Monday, July 16, 2012

Latest leak from MacDonalds at London Olympics; their contract prevents other foods suppliers selling chips

The Super Dooper MacDonalds in Olympic Park
It's not surprising that MacDonald's sponsorship of the London Olympics has generated a bit of heat, after all, sport and Big Macs are hardly a new pairing - the MacDonald's brand has been linked to the Olympics for several decades. For London 2012 MacDonald's will have four restaurants in Olympic park, including the biggest MacDonald's in the world which will serve up 1200 customers an hour and sell £3 million worth of fast food during the games. 

As expected, the chain has been criticised for promoting the consumption of fast food at a time when the UK, like ourselves, is facing huge problems with obesity and should be linking sports participation with healthy living.  Last week, members of the London Assembly said firms which sold junk food should not be linked to the Olympic Games. Cadbury and Coca-Cola are also sponsors. 

Sponsorship by these type of brands is at odds with UK policy on obesity and as with Ireland, calls into question the role between food companies and sports advertising. It's also now apparent that the deal with MacDonald's is going to negatively affect other food retailers at the Olympics who are not allowed sell chips unless they are with fish, as this was stipulated in the MacDonald's deal. 

A recently published memo to food suppliers from the London 2012 organisers Locog says "Due to sponsorship obligations with MacDonalds, Locog have instructed the catering team they are no longer allowed to serve chips on their own anywhere within the Olympic park." Not surprisingly, this latest piece of news has gone down like a lead balloon with other food suppliers contracted to the games.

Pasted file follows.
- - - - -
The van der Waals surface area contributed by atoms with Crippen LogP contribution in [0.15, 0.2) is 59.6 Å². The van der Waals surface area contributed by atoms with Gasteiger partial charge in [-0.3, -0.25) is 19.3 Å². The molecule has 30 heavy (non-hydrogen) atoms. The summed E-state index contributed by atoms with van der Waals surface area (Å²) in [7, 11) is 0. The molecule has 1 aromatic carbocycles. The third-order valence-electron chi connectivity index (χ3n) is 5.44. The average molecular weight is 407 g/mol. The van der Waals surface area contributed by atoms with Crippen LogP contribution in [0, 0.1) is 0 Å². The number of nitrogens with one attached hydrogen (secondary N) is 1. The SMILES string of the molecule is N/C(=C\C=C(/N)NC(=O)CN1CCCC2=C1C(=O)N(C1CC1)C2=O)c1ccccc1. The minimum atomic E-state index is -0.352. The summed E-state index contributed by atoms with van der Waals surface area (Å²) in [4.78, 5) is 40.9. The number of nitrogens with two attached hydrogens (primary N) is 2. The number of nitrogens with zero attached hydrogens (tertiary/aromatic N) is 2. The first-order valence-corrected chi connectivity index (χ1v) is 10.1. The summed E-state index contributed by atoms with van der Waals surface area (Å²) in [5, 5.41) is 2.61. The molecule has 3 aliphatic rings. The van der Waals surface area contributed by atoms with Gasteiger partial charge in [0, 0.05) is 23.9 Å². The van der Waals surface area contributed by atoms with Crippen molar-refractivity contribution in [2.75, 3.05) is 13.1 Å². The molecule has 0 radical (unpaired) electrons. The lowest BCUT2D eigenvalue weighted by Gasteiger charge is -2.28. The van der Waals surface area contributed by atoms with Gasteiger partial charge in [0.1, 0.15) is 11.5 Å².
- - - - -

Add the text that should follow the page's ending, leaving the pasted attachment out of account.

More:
As with a recent social media campaign that went wrong for MacDonald's, their Olympics sponsorship has so far generated much more bad news stories than good. But controversy or not, the more burgers MacDonald's sells the better it is for Irish exports; they are the biggest single buyer of Irish beef and use it in their restaurants all over Europe. 

So here's a conundrum. Can we complain on one hand about food companies contributing to obesity when they are also such big contributors to our GDP and create valuable Irish jobs? On Today with Pat Kenny this week I examined this paradox and the huge buying power MacDonalds has in the Irish beef sector. Check out our discussion on the programme at the link below

1 comment:

  1. Yep. Shake the left hand while the right one blinks, thinks and types.
    Bamboozle the world with many different trumpets.